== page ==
Last week, New York US Senator Kirsten Gillibrand announced that $24,846,000 in federal funding was secured for the Poison Control Program in the bipartisan FY 2021 appropriations package.
Gillibrand originally called for $30.1 million to support the nation’s network of 55 poison control center, however the appropriated funding is a $2 million increase from FY20.
As public health and addiction support services operate on thin margins, these increased federal funds are necessary to continue providing life-saving health care services in every state. During public health emergencies, poison control centers serve as first responders to prevent injuries, help reduce poisoning-related health care costs, and save countless lives.
“For over 50 years, the Poison Control Program has been our nation’s top defense against injuries, unintentional poisonings, and deaths from poisoning,” said Senator Gillibrand. “In addition to saving countless lives, this funding is a smart economic investment and will save $1.8 billion annually in medical costs. As the pandemic has exacerbated our country’s addiction and drug poisoning crisis and has placed a severe financial strain on health services, this program is needed now more than ever to keep our communities safe.”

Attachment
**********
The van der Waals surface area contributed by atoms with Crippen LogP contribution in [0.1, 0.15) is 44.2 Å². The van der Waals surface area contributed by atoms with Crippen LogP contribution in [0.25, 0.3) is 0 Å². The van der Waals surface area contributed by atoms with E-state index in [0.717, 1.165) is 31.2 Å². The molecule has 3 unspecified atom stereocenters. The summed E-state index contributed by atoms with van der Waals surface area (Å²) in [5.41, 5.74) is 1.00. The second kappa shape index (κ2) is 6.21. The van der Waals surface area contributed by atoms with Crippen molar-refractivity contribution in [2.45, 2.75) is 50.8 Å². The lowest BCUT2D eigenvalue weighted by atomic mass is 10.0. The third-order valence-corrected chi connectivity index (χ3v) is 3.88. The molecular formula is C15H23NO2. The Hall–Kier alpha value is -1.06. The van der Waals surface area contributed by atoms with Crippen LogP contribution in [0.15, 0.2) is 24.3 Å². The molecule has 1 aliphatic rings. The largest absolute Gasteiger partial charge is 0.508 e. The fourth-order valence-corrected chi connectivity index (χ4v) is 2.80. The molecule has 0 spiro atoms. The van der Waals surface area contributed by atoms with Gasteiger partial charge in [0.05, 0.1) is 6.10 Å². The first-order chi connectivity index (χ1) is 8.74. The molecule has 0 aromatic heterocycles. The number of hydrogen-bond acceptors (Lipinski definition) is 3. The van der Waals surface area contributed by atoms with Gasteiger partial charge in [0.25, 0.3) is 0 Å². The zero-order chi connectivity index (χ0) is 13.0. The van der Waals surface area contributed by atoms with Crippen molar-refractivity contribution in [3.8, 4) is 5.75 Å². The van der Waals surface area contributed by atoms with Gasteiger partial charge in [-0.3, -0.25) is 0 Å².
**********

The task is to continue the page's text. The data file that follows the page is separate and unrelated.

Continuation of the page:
The Poison Control Program, authorized by the Health Resources Services Administration (HRSA), is available to the general public and health care providers 24 hours a day, 7 days a week. The program supports 55 Poison Control Centers (PCCs) that utilize their network’s information and data capabilities to manage public health emergencies including COVID-19, Ebola, and the Zika virus. Additionally, Poison Control Centers have a database and network that are uniquely positioned to help address the growing opioid crisis. The COVID-19 pandemic has interrupted addiction support services across the country, which were overburdened before the pandemic, making poison control services more critical now than ever.
The services provided by poison control centers lower treatment and medical costs by reducing ER visits, hospital stay time, and work-loss days each year. Every dollar invested in the poison control center system saves $13.39 in medical cost and lost productivity, for a total savings of more than $1.8 billion every year. The Poison Control Program also provides critical surveillance and real-time data to federal, state, and local agencies, including the CDC and Food and Drug Administration.